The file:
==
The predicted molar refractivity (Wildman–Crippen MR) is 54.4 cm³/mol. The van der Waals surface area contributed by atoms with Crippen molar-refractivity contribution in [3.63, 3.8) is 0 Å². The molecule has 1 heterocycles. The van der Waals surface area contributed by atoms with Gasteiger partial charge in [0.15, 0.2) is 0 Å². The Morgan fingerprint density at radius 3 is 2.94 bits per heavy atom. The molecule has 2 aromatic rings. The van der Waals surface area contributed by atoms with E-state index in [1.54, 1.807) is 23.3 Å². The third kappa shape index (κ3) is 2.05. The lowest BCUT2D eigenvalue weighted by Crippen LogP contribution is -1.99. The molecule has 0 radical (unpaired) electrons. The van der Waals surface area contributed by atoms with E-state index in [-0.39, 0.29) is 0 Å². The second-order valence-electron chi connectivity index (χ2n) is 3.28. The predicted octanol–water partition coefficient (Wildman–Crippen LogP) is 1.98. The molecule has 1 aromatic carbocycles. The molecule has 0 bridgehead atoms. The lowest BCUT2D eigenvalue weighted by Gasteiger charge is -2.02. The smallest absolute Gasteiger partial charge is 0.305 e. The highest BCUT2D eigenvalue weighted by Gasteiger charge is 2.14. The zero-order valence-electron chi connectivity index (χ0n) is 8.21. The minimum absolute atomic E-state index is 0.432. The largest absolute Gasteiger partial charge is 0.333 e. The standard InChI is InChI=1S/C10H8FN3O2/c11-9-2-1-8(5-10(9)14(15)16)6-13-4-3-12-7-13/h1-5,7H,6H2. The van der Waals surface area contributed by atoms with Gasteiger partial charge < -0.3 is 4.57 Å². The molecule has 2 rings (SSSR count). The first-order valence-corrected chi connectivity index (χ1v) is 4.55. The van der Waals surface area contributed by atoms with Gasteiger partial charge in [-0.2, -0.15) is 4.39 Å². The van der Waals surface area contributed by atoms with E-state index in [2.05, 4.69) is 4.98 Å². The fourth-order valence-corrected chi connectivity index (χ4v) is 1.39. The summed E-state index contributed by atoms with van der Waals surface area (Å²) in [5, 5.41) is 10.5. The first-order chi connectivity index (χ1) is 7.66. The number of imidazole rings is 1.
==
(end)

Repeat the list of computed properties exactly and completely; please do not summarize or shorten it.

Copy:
The predicted molar refractivity (Wildman–Crippen MR) is 54.4 cm³/mol. The van der Waals surface area contributed by atoms with Crippen molar-refractivity contribution in [3.63, 3.8) is 0 Å². The molecule has 1 heterocycles. The van der Waals surface area contributed by atoms with Gasteiger partial charge in [0.15, 0.2) is 0 Å². The Morgan fingerprint density at radius 3 is 2.94 bits per heavy atom. The molecule has 2 aromatic rings. The van der Waals surface area contributed by atoms with E-state index in [1.54, 1.807) is 23.3 Å². The third kappa shape index (κ3) is 2.05. The lowest BCUT2D eigenvalue weighted by Crippen LogP contribution is -1.99. The molecule has 0 radical (unpaired) electrons. The van der Waals surface area contributed by atoms with E-state index in [-0.39, 0.29) is 0 Å². The second-order valence-electron chi connectivity index (χ2n) is 3.28. The predicted octanol–water partition coefficient (Wildman–Crippen LogP) is 1.98. The molecule has 1 aromatic carbocycles. The molecule has 0 bridgehead atoms. The lowest BCUT2D eigenvalue weighted by Gasteiger charge is -2.02. The smallest absolute Gasteiger partial charge is 0.305 e. The highest BCUT2D eigenvalue weighted by Gasteiger charge is 2.14. The zero-order valence-electron chi connectivity index (χ0n) is 8.21. The minimum absolute atomic E-state index is 0.432. The largest absolute Gasteiger partial charge is 0.333 e. The standard InChI is InChI=1S/C10H8FN3O2/c11-9-2-1-8(5-10(9)14(15)16)6-13-4-3-12-7-13/h1-5,7H,6H2. The van der Waals surface area contributed by atoms with Gasteiger partial charge < -0.3 is 4.57 Å². The molecule has 2 rings (SSSR count). The first-order valence-corrected chi connectivity index (χ1v) is 4.55. The van der Waals surface area contributed by atoms with Gasteiger partial charge in [-0.2, -0.15) is 4.39 Å². The van der Waals surface area contributed by atoms with E-state index in [2.05, 4.69) is 4.98 Å². The fourth-order valence-corrected chi connectivity index (χ4v) is 1.39. The summed E-state index contributed by atoms with van der Waals surface area (Å²) in [5, 5.41) is 10.5. The first-order chi connectivity index (χ1) is 7.66. The number of imidazole rings is 1.